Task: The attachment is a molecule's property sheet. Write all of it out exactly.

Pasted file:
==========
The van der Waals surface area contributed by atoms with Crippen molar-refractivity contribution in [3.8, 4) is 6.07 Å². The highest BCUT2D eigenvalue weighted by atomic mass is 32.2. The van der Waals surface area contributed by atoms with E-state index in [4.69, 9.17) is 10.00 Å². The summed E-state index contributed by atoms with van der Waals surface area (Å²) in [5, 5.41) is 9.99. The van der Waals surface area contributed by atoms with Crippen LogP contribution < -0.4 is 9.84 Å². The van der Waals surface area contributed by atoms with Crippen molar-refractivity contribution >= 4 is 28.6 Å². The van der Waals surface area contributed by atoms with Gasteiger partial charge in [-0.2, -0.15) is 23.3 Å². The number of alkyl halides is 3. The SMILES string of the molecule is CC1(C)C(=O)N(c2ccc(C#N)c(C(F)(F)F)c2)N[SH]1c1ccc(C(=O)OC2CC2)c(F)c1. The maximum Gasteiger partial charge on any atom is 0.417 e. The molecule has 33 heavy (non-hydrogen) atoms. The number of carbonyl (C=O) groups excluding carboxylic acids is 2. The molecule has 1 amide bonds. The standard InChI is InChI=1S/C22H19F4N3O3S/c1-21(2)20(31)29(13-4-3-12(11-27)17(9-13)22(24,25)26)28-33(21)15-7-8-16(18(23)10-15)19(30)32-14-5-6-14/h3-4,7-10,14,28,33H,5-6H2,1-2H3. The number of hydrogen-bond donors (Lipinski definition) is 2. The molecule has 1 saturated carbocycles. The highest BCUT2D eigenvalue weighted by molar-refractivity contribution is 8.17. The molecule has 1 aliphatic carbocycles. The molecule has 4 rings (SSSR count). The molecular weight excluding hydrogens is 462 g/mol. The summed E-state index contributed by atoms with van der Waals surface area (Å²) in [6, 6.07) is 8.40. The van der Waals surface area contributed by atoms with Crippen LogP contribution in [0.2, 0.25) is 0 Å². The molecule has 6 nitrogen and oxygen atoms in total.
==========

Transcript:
The van der Waals surface area contributed by atoms with Crippen molar-refractivity contribution in [3.8, 4) is 6.07 Å². The highest BCUT2D eigenvalue weighted by atomic mass is 32.2. The van der Waals surface area contributed by atoms with E-state index in [4.69, 9.17) is 10.00 Å². The summed E-state index contributed by atoms with van der Waals surface area (Å²) in [5, 5.41) is 9.99. The van der Waals surface area contributed by atoms with Crippen LogP contribution < -0.4 is 9.84 Å². The van der Waals surface area contributed by atoms with Crippen molar-refractivity contribution >= 4 is 28.6 Å². The van der Waals surface area contributed by atoms with Gasteiger partial charge in [-0.2, -0.15) is 23.3 Å². The number of alkyl halides is 3. The SMILES string of the molecule is CC1(C)C(=O)N(c2ccc(C#N)c(C(F)(F)F)c2)N[SH]1c1ccc(C(=O)OC2CC2)c(F)c1. The maximum Gasteiger partial charge on any atom is 0.417 e. The molecule has 33 heavy (non-hydrogen) atoms. The number of carbonyl (C=O) groups excluding carboxylic acids is 2. The molecule has 1 amide bonds. The standard InChI is InChI=1S/C22H19F4N3O3S/c1-21(2)20(31)29(13-4-3-12(11-27)17(9-13)22(24,25)26)28-33(21)15-7-8-16(18(23)10-15)19(30)32-14-5-6-14/h3-4,7-10,14,28,33H,5-6H2,1-2H3. The number of hydrogen-bond donors (Lipinski definition) is 2. The molecule has 1 saturated carbocycles. The highest BCUT2D eigenvalue weighted by molar-refractivity contribution is 8.17. The molecule has 1 aliphatic carbocycles. The molecule has 4 rings (SSSR count). The molecular weight excluding hydrogens is 462 g/mol. The summed E-state index contributed by atoms with van der Waals surface area (Å²) in [6, 6.07) is 8.40. The van der Waals surface area contributed by atoms with Crippen LogP contribution in [0.2, 0.25) is 0 Å². The molecule has 6 nitrogen and oxygen atoms in total.